Kidlit’s Coronavirus Response

by Bronwen Fleetwood
published in Community

There’s no denying it: COVID-19 is having a big impact on books, writing, and the world. It would feel strange to write a column now that didn’t mention it, or acknowledge the ways writers and illustrators, particularly of kidlit, are coping and helping. 

Below, we’ll look at ways authors and illustrators are helping young readers and parents, and then explore some free or inexpensive resources currently on offer. But first:

If you’re struggling to create… you’re not alone.

In the first days of quarantine, there were a lot of people talking about it like a vacation–a period with lots of free time in which people could get things done. Surely writers, who prefer isolation anyway, would be writing up a storm now!

But that’s not always how it works. Sure, some people are able to throw themselves into their creative work–it can be cathartic, a mental escape–but for others creating right now is an uphill battle. COVID-19 is scary. The uncertainty is scary. And being anxious, worried, and uncertain is not necessarily a great recipe for creativity. Or productivity in general.

Rule #1 is to be kind to yourself. That means you shouldn’t berate or blame yourself if you’re having a hard time right now

What Kidlit Authors & Illustrators Are Doing For Readers

While parents and kids are stuck at home there’s a growing need for entertainment, comfort, and educational resources. The outpouring from creators has been overwhelming.

Writers are doing read-alouds and discussions, illustrators are doing draw-with-me sessions, and publishers are granting permission to teachers and librarians to stream or record themselves reading books. All in the name of helping our favorite people: kid readers! 

Rather than try to collect the myriad links for these online resources here, check out these articles with lists of where to find them: 

Indie authors are also getting creative. Many have discounted their books, or made them free. Sarra Cannon is reading a paranormal YA novella on YouTube as she edits it, an interesting twist for writers.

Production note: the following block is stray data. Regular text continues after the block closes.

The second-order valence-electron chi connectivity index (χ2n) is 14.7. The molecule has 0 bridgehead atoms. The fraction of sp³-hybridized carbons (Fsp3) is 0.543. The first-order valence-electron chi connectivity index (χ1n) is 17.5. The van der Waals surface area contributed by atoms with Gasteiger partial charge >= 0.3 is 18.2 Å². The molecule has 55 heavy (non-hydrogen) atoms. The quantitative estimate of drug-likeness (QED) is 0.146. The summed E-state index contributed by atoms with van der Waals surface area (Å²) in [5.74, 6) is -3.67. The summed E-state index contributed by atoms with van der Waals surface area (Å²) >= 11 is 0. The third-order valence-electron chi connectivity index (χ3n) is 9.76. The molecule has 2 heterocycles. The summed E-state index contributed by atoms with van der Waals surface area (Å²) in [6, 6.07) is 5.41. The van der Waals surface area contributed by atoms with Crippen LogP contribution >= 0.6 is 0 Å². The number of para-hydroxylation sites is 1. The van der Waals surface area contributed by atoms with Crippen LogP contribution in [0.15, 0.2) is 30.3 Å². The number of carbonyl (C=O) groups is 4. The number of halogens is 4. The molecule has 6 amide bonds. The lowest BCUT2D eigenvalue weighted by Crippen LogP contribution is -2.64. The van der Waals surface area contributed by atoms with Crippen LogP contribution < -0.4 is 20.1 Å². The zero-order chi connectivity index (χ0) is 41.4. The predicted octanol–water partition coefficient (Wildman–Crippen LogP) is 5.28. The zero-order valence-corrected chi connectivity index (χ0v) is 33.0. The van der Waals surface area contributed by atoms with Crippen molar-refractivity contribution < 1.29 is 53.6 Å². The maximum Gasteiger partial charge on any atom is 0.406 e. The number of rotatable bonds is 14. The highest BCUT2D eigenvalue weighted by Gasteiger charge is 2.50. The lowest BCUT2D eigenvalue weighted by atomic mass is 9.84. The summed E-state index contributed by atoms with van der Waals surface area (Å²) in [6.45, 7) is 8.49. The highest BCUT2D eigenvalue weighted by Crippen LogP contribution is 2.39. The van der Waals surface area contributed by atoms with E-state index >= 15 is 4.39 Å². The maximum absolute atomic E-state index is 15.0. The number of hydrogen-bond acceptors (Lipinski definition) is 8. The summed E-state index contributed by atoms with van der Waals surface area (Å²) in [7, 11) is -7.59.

Don’t Miss

LeVar Burton Reads – Yes, the same LeVar Burton who used to host Reading Rainbow on PBS now offers a podcast and Twitter streaming reading series for grown ups, and during the pandemic he’s expanding to multiple times a week with offerings for kids and teens! Including works by Neil Gaiman! 

Everywhere Book Fest – A virtual book festival designed to “bring the book festival experience to everyone.”  

Coronavirus: A Book For Children – A free book to help explain the virus to young children, illustrated by Alex Scheffler of Gruffalo fame, and written in consultation with psychologists and medical experts. 

Resources For Kidlit Writers

It’s not just love for readers being put into the world. Writers are helping other writers, too. 


Because time is a critical factor in addressing people’s needs, deadlines and thresholds may already have passed. There will likely be more, and these are listed as examples of what to keep an eye out for. Social media can be an excellent resource for finding similar opportunities. 

We Need Diverse Books Emergency Fund for Diverse Creatives in Children’s Publishing – A fund to support diverse traditionally published writers and illustrators, and publishing professionals. 

Maurice Sendak Emergency Relief Fund by the New York Foundation for the Arts – A fund for picture book writers and illustrators in need due to the crisis. 


The Society of Children’s Book Writers & Illustrators (SCBWI) is offering members free digital workshops every week. 

WriteOnCon Anytime Archive Access – This year’s virtual writers conference has passed, but access to four years of content for 30 days is now only $10. 

About Publishing

Authors, illustrators, agents, editors, and other publishing pros are all enduring this pandemic alongside us. Their reactions range from “Give me more manuscripts to read!” to “I made… more tea? That’s something, right?” to “I have kids I have to homeschool there’s no way I can work right now!” 

YA author Alexa Donne is a wealth of writing and publishing knowledge. On her YouTube channel she answers the question, “Should you query your book now?” She also talks about how other parts of the traditional publishing machine are faring. 

There are also a ton of resources being aimed at indie, and aspiring indie authors right now. A lot of them are very expensive. A lot of them are free. Start with the free resources so you can better judge which gotta-buy-now offers may or may not be worthwhile. 

While these are uncertain times, you can count on the kidlit community to prioritize young readers. And in the writing community at large there’s always someone offering a helping hand up. 

Take care of yourselves, Word Nerds, and stay safe.

Bronwen Fleetwood writes fiction for young adults, and nonfiction for writers. Bronwen studied creative writing at Eugene Lang,The New School for Liberal Arts, has acted as leader of the Princeton Writing Group, and as a Municipal Liaison for National Novel Writing Month. Bronwen currently lives on the Whale Coast of South Africa, between the mountains, the sea, and a lake. You can connect with her at

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